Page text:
Further, make a tea of rue or St. John’s Wort (Hypericum perforatum) and drink once or twice a day. Also, burn incense from either of these two herbs in areas where you and your ex- spent a lot of time together to help energetically cleanse those areas.
So what is the future of Maya medicine? From the interest generated these past few years, it would seem that there is little to hold back its growth. Researchers like Brent and Elois Ann Berlin, a husband and wife team of anthropologists who have spent more than a decade studying the herbs and plants of the Maya healers are authors of Medical Ethnobiology of the Highland Maya and bring solid research substantiating the claims made by Maya healers about the plants they use to heal.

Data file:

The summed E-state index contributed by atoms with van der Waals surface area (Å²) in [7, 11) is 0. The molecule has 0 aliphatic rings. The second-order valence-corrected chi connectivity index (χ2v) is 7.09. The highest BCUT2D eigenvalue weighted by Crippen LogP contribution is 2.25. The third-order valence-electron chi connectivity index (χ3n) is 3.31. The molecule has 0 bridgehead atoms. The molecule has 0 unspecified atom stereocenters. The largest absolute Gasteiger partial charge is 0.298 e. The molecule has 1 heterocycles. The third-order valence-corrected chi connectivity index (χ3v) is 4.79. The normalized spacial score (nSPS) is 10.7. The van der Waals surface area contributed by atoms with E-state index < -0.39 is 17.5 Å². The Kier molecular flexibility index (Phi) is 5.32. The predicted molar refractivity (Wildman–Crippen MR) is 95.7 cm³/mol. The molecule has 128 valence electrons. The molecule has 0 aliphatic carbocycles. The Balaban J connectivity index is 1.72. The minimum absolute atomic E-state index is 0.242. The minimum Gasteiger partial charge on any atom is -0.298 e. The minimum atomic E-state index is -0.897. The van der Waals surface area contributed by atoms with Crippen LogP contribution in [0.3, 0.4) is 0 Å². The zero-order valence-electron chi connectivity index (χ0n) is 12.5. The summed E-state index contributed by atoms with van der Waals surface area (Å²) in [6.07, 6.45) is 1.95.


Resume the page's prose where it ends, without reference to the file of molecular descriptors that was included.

The formation of organizations like the Ix Chel Tropical Research Foundation run by Rosita Arvigo and the Traditional Healers Foundation bring Maya healers from many countries together to share their knowledge with one another and the world at large. The government of Belize is to be highly commended for its involvement and decision to not let the plants used by Maya healers be destroyed by urban growth. A 6,000 acre tract of rainforest known as the Terra Nova Forest Reserve was set aside with the express purpose of conserving medicinal plants.
Training courses for pharmacy students, doctors, healers and just plain interested folk from all over the world are regularly run by a number of groups and are led by indigenous Maya healers.
All these individuals and organizations are anxiously trying to save both the knowledge and the plants from being lost so that all peoples everywhere may benefit!